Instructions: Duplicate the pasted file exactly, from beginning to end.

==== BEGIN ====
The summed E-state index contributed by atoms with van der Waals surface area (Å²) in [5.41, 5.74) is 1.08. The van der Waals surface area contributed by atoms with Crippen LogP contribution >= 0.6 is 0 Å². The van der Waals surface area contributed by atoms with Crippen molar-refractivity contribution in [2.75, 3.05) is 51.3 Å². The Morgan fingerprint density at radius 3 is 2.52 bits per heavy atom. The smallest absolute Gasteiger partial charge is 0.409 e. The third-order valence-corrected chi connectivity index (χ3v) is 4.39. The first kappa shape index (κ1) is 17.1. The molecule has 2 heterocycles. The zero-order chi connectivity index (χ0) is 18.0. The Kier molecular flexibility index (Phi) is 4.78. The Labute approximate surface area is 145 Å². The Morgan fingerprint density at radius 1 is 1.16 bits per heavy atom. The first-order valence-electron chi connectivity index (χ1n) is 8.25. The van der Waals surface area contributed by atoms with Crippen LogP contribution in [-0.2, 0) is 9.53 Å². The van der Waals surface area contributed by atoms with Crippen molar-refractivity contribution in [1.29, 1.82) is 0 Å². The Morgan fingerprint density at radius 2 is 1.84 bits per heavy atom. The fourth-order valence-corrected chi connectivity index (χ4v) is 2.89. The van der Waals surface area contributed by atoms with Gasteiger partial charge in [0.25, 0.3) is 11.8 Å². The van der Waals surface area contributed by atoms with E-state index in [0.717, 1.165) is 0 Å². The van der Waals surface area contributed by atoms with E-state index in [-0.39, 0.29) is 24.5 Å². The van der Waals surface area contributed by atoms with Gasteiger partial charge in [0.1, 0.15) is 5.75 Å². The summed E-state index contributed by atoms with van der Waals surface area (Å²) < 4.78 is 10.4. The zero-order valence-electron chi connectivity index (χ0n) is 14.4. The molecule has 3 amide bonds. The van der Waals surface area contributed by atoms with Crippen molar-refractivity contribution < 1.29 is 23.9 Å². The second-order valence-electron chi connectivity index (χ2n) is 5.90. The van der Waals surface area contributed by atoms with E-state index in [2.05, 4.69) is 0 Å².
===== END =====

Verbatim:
The summed E-state index contributed by atoms with van der Waals surface area (Å²) in [5.41, 5.74) is 1.08. The van der Waals surface area contributed by atoms with Crippen LogP contribution >= 0.6 is 0 Å². The van der Waals surface area contributed by atoms with Crippen molar-refractivity contribution in [2.75, 3.05) is 51.3 Å². The Morgan fingerprint density at radius 3 is 2.52 bits per heavy atom. The smallest absolute Gasteiger partial charge is 0.409 e. The third-order valence-corrected chi connectivity index (χ3v) is 4.39. The first kappa shape index (κ1) is 17.1. The molecule has 2 heterocycles. The zero-order chi connectivity index (χ0) is 18.0. The Kier molecular flexibility index (Phi) is 4.78. The Labute approximate surface area is 145 Å². The Morgan fingerprint density at radius 1 is 1.16 bits per heavy atom. The first-order valence-electron chi connectivity index (χ1n) is 8.25. The van der Waals surface area contributed by atoms with Crippen LogP contribution in [-0.2, 0) is 9.53 Å². The van der Waals surface area contributed by atoms with Crippen molar-refractivity contribution in [1.29, 1.82) is 0 Å². The Morgan fingerprint density at radius 2 is 1.84 bits per heavy atom. The fourth-order valence-corrected chi connectivity index (χ4v) is 2.89. The van der Waals surface area contributed by atoms with Gasteiger partial charge in [0.25, 0.3) is 11.8 Å². The van der Waals surface area contributed by atoms with E-state index in [0.717, 1.165) is 0 Å². The van der Waals surface area contributed by atoms with E-state index in [-0.39, 0.29) is 24.5 Å². The van der Waals surface area contributed by atoms with Gasteiger partial charge in [0.1, 0.15) is 5.75 Å². The summed E-state index contributed by atoms with van der Waals surface area (Å²) < 4.78 is 10.4. The zero-order valence-electron chi connectivity index (χ0n) is 14.4. The molecule has 3 amide bonds. The van der Waals surface area contributed by atoms with Crippen molar-refractivity contribution < 1.29 is 23.9 Å². The second-order valence-electron chi connectivity index (χ2n) is 5.90. The van der Waals surface area contributed by atoms with E-state index in [2.05, 4.69) is 0 Å².